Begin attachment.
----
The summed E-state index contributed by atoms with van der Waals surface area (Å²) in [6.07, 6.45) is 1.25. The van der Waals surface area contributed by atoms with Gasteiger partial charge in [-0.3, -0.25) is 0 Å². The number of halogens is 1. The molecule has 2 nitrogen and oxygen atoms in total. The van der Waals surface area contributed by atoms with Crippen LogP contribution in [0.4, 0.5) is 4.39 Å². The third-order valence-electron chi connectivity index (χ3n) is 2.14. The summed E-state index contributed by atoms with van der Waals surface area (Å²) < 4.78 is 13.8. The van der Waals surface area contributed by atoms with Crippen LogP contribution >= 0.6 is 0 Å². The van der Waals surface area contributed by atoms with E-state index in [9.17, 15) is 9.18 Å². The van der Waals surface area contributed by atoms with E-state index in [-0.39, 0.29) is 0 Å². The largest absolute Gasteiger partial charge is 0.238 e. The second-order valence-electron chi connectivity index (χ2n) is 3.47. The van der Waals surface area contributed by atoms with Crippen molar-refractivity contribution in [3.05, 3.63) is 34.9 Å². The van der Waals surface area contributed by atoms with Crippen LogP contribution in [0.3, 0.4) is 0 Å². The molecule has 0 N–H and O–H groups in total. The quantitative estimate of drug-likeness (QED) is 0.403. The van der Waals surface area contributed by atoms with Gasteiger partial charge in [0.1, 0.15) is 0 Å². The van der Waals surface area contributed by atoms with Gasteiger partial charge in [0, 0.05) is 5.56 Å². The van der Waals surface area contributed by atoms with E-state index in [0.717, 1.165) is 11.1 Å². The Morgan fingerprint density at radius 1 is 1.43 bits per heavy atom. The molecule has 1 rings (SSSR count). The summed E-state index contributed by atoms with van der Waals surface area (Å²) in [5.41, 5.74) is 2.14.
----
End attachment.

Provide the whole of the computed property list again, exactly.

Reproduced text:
The summed E-state index contributed by atoms with van der Waals surface area (Å²) in [6.07, 6.45) is 1.25. The van der Waals surface area contributed by atoms with Gasteiger partial charge in [-0.3, -0.25) is 0 Å². The number of halogens is 1. The molecule has 2 nitrogen and oxygen atoms in total. The van der Waals surface area contributed by atoms with Crippen LogP contribution in [0.4, 0.5) is 4.39 Å². The third-order valence-electron chi connectivity index (χ3n) is 2.14. The summed E-state index contributed by atoms with van der Waals surface area (Å²) < 4.78 is 13.8. The van der Waals surface area contributed by atoms with Crippen LogP contribution >= 0.6 is 0 Å². The van der Waals surface area contributed by atoms with E-state index in [9.17, 15) is 9.18 Å². The van der Waals surface area contributed by atoms with E-state index in [-0.39, 0.29) is 0 Å². The largest absolute Gasteiger partial charge is 0.238 e. The second-order valence-electron chi connectivity index (χ2n) is 3.47. The van der Waals surface area contributed by atoms with Crippen molar-refractivity contribution in [3.05, 3.63) is 34.9 Å². The van der Waals surface area contributed by atoms with Crippen LogP contribution in [0.3, 0.4) is 0 Å². The molecule has 0 N–H and O–H groups in total. The quantitative estimate of drug-likeness (QED) is 0.403. The van der Waals surface area contributed by atoms with Gasteiger partial charge in [0.1, 0.15) is 0 Å². The van der Waals surface area contributed by atoms with Gasteiger partial charge in [0, 0.05) is 5.56 Å². The van der Waals surface area contributed by atoms with E-state index in [0.717, 1.165) is 11.1 Å². The Morgan fingerprint density at radius 1 is 1.43 bits per heavy atom. The molecule has 1 rings (SSSR count). The summed E-state index contributed by atoms with van der Waals surface area (Å²) in [5.41, 5.74) is 2.14.